The safety and security of our passengers is paramount. Our emergency responders are equipped with the latest training and equipment to handle emergencies. While our team is ready to face emergencies that might arise, we work hard on a daily basis throughout airport operations to maintain a high level of safety and minimize the risk of an emergency.

Aircraft Fire Fighting Facility (ARRF)
Memphis International Airport has a state-of-the-art fire fighting facility, Station 9, named in honor of Daniel Ward, the Airport Authority's longest-serving Commissioner. He is a staunch advocate and supporter of the Airport, particularly in the area of safety and security.

ARFF Apparatus A-1 is a quick response/command vehicle equipped with 300 gallons of pre-mixed aqueous film-forming foam (AFFF) in a Compressed Air Foam System (CAFS) and 480 pounds of potassium bicarbonate in a dry-chemical dispensing system.

ARFF Apparatus A-2 is equipped with a Rhino bumper turret, 3,000 gallons of water, 420 gallons of AFFF (ready for dilution at a 6% rate), and 480 pounds of potassium bicarbonate in a dry chemical dispensing system. The potassium bicarbonate powder can be dispensed in conjunction with the water through the bumper turret to lengthen the reach of the powder.

ARFF Apparatus A-3 is equipped with a Snozzle elevated turret, 3,000 gallons of water, 420 gallons of AFFF (ready for dilution at a 6% rate), and 480 pounds of Halotron I (vaporizing liquid extinguishing agent).

Unit 19 is a fully equipped Advance Life Support (ALS) paramedic ambulance.

In addition to the ARFF equipment, Station 33, a structural response station is located on Memphis International Airport and provides structural fire suppression and backup ARFF assistance as needed.

Memphis International Airport Police Department
The Police Department has a unique mission of providing civil aviation security, in a safe secure environment for the users, tenants and fellow employees of the Memphis International Airport; and customer service for our customers.

In order to maintain our professional edge, the Memphis International Airport Police Department is a member of the Commission on Accreditation for Law Enforcement Agencies (C.A.L.E.A.), a national certification program for law enforcement agencies. This is a distinction shared by only 3.3 percent of the law enforcement agencies nationwide. Consequently, maintaining this official recognition confirms that our department must adhere to strict rules and guidelines governing our policies, procedures, practices and processes. Even more, by participation in C.A.L.E.A., the Airport Police Department undergoes a rigorous audit every three years to ensure compliance with all applicable standards.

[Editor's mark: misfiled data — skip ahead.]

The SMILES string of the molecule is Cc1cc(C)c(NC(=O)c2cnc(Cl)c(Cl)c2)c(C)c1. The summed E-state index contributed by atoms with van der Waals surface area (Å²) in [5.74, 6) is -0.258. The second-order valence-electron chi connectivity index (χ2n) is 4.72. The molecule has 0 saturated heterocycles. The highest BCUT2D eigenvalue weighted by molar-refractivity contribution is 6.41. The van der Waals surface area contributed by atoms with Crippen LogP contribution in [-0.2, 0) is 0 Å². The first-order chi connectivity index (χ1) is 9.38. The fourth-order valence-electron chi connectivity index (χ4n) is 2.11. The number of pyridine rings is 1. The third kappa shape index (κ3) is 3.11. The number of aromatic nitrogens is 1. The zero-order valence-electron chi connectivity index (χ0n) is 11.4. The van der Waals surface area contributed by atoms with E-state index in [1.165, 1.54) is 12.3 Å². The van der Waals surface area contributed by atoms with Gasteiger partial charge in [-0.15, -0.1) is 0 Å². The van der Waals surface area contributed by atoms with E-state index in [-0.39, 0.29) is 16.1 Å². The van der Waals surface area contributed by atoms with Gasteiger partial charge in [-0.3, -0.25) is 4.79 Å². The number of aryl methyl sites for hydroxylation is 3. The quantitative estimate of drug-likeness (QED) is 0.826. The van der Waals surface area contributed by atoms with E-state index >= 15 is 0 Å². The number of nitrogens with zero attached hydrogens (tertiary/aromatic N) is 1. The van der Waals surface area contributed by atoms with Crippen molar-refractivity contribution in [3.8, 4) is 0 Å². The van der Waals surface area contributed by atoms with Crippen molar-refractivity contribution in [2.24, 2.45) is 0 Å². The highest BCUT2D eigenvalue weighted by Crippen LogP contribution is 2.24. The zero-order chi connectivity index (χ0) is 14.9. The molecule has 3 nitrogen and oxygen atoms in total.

Click here for our police department annual complaint analysis summary.

Air Traffic Control
The FAA recently built a new $61.5 million, state-of-the-art air traffic control facility. The new facility enables Memphis' air traffic controllers to continue to provide excellent, safe and efficient service to passenger and cargo flights at Memphis International Airport and surrounding airports.

The new tower rises 336-feet above-the-ground and is topped by an 850 square-foot tower cab. The tower is one of the tallest in the South. A 24,000 square-foot base building houses training rooms, administrative offices, and an expanded terminal radar approach control (TRACON). The facilities were built with the future growth of the Airport and the surrounding area in mind.

The Memphis - Shelby County Airport Authority is actively addressing environmental issues. We realize that aircraft noise can be a real concern. When considering the needs of our airport neighbors, we have been involved in the use of quieter aircraft engines and efforts to reduce incompatible land uses in the vicinity of the airport.